A week later, the man sitting next to me at Starbucks was relating the story, and it was clear he was one of the divers in the water. After his conversation partner left, I introduced myself and said as a diver, I’ve been interested in getting involved in volunteer rescue and recovery diving for the city. It turns out, he’s the captain/director/man-in-charge of the program. They’re expanding from 10 to 20 divers and he encouraged me to apply. So I did!

The diving is year round and much of the local diving is in water with extremely limited visibility (zero?). So the training and experience I’ll get if they bring me into the program will be substantial. It should significantly increase my safety and confidence as a recreational diver.

I’ll keep this post updated with my progress in the application process, assuming they follow up on my application.

Diver Down!

This is the first post* on a new blog that will serve as a sort of digital dive log.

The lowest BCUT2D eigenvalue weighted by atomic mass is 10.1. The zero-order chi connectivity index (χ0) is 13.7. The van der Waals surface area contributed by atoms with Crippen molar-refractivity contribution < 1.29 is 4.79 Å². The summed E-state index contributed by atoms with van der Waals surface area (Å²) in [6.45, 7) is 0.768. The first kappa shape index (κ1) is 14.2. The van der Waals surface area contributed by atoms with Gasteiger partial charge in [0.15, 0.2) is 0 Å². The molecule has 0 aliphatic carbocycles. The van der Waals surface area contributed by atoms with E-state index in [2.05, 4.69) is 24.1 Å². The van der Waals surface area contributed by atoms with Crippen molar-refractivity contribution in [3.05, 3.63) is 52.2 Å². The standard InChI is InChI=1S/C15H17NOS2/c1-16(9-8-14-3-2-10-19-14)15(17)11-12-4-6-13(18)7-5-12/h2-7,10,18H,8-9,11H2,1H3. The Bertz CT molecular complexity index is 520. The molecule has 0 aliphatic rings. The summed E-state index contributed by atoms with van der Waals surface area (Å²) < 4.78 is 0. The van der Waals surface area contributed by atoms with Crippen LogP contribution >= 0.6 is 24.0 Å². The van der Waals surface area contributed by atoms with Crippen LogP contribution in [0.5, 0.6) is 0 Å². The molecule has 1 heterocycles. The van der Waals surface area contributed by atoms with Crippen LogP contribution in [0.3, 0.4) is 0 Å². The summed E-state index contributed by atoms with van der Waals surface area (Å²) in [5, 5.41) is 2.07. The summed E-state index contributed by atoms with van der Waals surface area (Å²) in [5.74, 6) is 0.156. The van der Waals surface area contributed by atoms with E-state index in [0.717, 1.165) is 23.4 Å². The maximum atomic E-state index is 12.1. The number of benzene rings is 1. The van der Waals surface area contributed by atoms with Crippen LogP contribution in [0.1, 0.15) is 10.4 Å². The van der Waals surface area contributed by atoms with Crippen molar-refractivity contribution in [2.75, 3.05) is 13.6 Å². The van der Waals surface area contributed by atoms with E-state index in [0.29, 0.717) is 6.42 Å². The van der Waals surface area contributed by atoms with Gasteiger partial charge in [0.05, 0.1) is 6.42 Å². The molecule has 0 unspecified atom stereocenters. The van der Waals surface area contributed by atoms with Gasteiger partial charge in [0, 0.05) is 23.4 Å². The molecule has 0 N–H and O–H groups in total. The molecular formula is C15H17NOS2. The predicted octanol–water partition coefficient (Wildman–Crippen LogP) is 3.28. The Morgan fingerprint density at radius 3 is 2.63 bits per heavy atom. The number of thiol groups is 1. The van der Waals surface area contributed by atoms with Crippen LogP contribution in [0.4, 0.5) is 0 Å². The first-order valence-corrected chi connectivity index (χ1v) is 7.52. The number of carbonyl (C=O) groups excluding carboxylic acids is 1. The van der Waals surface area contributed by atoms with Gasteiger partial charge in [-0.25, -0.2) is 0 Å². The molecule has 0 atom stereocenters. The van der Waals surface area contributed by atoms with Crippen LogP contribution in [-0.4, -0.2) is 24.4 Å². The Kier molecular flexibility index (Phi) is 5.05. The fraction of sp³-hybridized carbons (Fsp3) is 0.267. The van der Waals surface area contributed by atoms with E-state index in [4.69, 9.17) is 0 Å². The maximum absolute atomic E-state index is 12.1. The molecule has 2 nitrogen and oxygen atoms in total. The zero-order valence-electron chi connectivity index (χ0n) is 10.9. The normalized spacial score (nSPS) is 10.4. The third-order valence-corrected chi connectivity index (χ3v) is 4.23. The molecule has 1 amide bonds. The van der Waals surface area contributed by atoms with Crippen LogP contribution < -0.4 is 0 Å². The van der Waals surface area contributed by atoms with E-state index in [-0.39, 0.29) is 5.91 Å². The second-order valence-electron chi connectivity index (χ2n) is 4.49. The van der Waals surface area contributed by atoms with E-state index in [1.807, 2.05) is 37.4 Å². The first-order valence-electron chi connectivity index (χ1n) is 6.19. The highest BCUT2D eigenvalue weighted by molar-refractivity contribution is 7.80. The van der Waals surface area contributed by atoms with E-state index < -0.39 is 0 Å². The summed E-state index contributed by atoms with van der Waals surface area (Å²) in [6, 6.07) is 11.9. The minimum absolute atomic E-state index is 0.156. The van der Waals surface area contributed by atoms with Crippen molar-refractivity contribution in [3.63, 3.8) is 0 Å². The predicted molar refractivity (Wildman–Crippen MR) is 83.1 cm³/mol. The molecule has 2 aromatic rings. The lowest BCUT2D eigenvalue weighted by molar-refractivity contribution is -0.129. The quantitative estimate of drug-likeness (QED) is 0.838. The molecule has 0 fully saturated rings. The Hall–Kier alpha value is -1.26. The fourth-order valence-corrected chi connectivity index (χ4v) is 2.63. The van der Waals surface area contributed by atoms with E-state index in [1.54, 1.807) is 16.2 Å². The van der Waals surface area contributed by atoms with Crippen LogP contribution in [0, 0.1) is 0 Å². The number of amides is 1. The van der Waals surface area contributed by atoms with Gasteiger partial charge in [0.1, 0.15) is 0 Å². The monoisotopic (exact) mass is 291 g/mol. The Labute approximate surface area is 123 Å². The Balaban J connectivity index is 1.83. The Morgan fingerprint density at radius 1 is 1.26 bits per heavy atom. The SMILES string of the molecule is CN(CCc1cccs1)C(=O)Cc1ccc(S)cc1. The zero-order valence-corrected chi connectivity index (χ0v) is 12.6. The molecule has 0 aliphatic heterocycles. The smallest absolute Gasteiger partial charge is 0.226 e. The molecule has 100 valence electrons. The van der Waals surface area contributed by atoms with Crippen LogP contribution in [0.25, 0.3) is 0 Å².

As of now, I’m certified with PADI at the Advanced level, hoping to get my Rescue cert sooner than later and then perhaps progress to Dive Master.

I’ll post photos, dive notes, and announcements of upcoming trips here. I’m also going to try and back log all my previous dives.

I’ve been diving since I was 14 years old. I was certified in 1988 as a member of the Izmir Scuba Club in Izmir, Turkey (a part of the US military’s MWR program). However, I only dove for a year or so before moving and becoming inactive. I picked it up again in 2001 when a seminary professor encouraged me to get back into it. Since then I’ve earned my Advanced cert and dived the Florida Keys, the BVI, and several lakes and quarries in Texas, including an abandoned Nuclear missile silo.